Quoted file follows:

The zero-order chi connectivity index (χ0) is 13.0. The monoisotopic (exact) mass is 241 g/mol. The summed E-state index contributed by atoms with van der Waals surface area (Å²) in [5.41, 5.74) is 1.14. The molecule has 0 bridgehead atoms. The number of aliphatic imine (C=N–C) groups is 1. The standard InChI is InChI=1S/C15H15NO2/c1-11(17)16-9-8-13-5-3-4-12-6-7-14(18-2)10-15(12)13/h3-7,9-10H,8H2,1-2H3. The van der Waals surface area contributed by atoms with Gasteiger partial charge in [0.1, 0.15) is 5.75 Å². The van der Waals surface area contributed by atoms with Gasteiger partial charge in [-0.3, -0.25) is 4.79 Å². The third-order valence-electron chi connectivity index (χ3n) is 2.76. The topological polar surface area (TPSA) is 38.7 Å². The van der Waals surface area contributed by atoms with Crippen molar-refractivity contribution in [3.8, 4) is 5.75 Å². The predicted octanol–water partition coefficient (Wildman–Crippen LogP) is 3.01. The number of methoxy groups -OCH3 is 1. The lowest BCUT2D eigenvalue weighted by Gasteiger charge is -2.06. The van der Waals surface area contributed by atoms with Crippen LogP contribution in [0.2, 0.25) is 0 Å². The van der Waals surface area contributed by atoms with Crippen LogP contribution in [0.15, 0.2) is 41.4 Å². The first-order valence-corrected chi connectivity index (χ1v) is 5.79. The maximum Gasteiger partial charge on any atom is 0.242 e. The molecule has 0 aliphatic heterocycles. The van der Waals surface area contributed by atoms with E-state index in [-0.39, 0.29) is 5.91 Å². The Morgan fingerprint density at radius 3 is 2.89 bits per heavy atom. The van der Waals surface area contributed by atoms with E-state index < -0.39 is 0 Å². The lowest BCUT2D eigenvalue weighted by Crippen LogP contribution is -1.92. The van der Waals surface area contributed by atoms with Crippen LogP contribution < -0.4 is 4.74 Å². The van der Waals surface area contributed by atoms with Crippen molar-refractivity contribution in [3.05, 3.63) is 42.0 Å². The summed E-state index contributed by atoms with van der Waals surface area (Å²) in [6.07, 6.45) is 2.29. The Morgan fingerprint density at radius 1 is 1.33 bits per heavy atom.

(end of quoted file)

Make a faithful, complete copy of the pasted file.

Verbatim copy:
The zero-order chi connectivity index (χ0) is 13.0. The monoisotopic (exact) mass is 241 g/mol. The summed E-state index contributed by atoms with van der Waals surface area (Å²) in [5.41, 5.74) is 1.14. The molecule has 0 bridgehead atoms. The number of aliphatic imine (C=N–C) groups is 1. The standard InChI is InChI=1S/C15H15NO2/c1-11(17)16-9-8-13-5-3-4-12-6-7-14(18-2)10-15(12)13/h3-7,9-10H,8H2,1-2H3. The van der Waals surface area contributed by atoms with Gasteiger partial charge in [0.1, 0.15) is 5.75 Å². The van der Waals surface area contributed by atoms with Gasteiger partial charge in [-0.3, -0.25) is 4.79 Å². The third-order valence-electron chi connectivity index (χ3n) is 2.76. The topological polar surface area (TPSA) is 38.7 Å². The van der Waals surface area contributed by atoms with Crippen molar-refractivity contribution in [3.8, 4) is 5.75 Å². The predicted octanol–water partition coefficient (Wildman–Crippen LogP) is 3.01. The number of methoxy groups -OCH3 is 1. The lowest BCUT2D eigenvalue weighted by Gasteiger charge is -2.06. The van der Waals surface area contributed by atoms with Crippen LogP contribution in [0.2, 0.25) is 0 Å². The van der Waals surface area contributed by atoms with Crippen LogP contribution in [0.15, 0.2) is 41.4 Å². The first-order valence-corrected chi connectivity index (χ1v) is 5.79. The maximum Gasteiger partial charge on any atom is 0.242 e. The molecule has 0 aliphatic heterocycles. The van der Waals surface area contributed by atoms with E-state index in [-0.39, 0.29) is 5.91 Å². The Morgan fingerprint density at radius 3 is 2.89 bits per heavy atom. The van der Waals surface area contributed by atoms with E-state index < -0.39 is 0 Å². The lowest BCUT2D eigenvalue weighted by Crippen LogP contribution is -1.92. The van der Waals surface area contributed by atoms with Crippen LogP contribution < -0.4 is 4.74 Å². The van der Waals surface area contributed by atoms with Crippen molar-refractivity contribution in [3.05, 3.63) is 42.0 Å². The summed E-state index contributed by atoms with van der Waals surface area (Å²) in [6.07, 6.45) is 2.29. The Morgan fingerprint density at radius 1 is 1.33 bits per heavy atom.